• Blocking signals that tell a cancer cell to grow or divide
  • Triggering the immune system to attack the cancer cell
  • Changing specific proteins within a cancer cell, so the cell dies
  • Carrying other types of treatments (like chemotherapy) directly to a cancer cell to kill it, while leaving normal cells alone (These are often called antibody-drug conjugates or ADCs).

Targeted therapies used in liver cancer and FLC

FLC patients are often treated with the following targeted therapies. All are approved treatments for HCC:

Protein kinases are enzymes on or near the surface of a cell that send growth signals. Kinase inhibitors and tyrosine kinase inhibitors are small molecules that block these chemical messengers. Blocking these proteins can often help stop a cell from growing and dividing and can slow the formation of new blood vessels. The growth factor receptors most commonly targeted by TKIs are vascular endothelial growth factor receptor (VEGFR), basic fibroblast growth factor receptor (bFGFR), platelet-derived growth factor receptor (PDGFR), and epidermal growth factor receptor (EGFR).

How Tyrosine Kinase Inhibitors work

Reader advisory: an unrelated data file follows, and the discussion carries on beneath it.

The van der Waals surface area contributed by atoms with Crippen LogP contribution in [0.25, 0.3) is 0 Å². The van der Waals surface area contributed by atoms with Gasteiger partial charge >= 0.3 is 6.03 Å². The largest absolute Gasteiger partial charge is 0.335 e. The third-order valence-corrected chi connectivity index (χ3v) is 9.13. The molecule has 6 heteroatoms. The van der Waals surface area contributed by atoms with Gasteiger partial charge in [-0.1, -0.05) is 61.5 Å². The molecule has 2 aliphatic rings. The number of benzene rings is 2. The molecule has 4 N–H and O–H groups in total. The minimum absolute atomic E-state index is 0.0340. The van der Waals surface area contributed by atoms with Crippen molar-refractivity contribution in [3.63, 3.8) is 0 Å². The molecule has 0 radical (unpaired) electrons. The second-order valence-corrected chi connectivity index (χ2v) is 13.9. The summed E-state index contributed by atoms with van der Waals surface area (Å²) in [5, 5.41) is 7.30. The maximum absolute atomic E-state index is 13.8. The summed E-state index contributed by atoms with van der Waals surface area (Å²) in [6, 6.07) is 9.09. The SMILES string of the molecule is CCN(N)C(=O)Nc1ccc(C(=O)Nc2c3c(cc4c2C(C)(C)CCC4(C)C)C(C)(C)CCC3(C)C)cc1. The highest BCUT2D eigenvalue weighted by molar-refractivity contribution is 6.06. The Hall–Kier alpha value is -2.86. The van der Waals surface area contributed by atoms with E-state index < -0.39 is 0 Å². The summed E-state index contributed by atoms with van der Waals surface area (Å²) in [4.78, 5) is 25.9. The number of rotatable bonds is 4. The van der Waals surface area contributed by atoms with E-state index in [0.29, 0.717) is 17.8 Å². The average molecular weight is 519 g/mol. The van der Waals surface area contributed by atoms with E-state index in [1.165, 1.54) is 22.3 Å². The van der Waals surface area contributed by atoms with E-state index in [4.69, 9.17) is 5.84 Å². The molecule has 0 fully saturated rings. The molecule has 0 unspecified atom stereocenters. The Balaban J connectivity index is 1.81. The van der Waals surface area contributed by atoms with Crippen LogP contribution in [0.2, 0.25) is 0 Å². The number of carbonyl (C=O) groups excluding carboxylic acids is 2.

Source: Cancer Research UK

Specific kinase inhibitors that are currently being used to treat fibrolamellar include:

  • Sorafenib (Nexavar) – a targeted therapy that blocks the growth of blood vessels and cancer cells. In 2007, sorafenib became the first targeted drug approved by the FDA to treat patients with HCC.
  • Regorafenib (Stivarga) – blocks the growth of blood vessels and inhibits tumor growth. In 2017, regorafenib was approved as a treatment for HCC in patients who have already been treated with sorafenib.
  • Lenvatinib (Lenvima) – another drug that blocks blood vessel growth. In 2018, lenvatinib was also approved to treat HCC.
  • Cabozantinib (Cabometyx) – blocks blood vessel growth and some of the processes involved in tumor invasiveness and metastasis. In 2019, cabozantinib was approved for use in patients with HCC who have already been treated with sorafenib.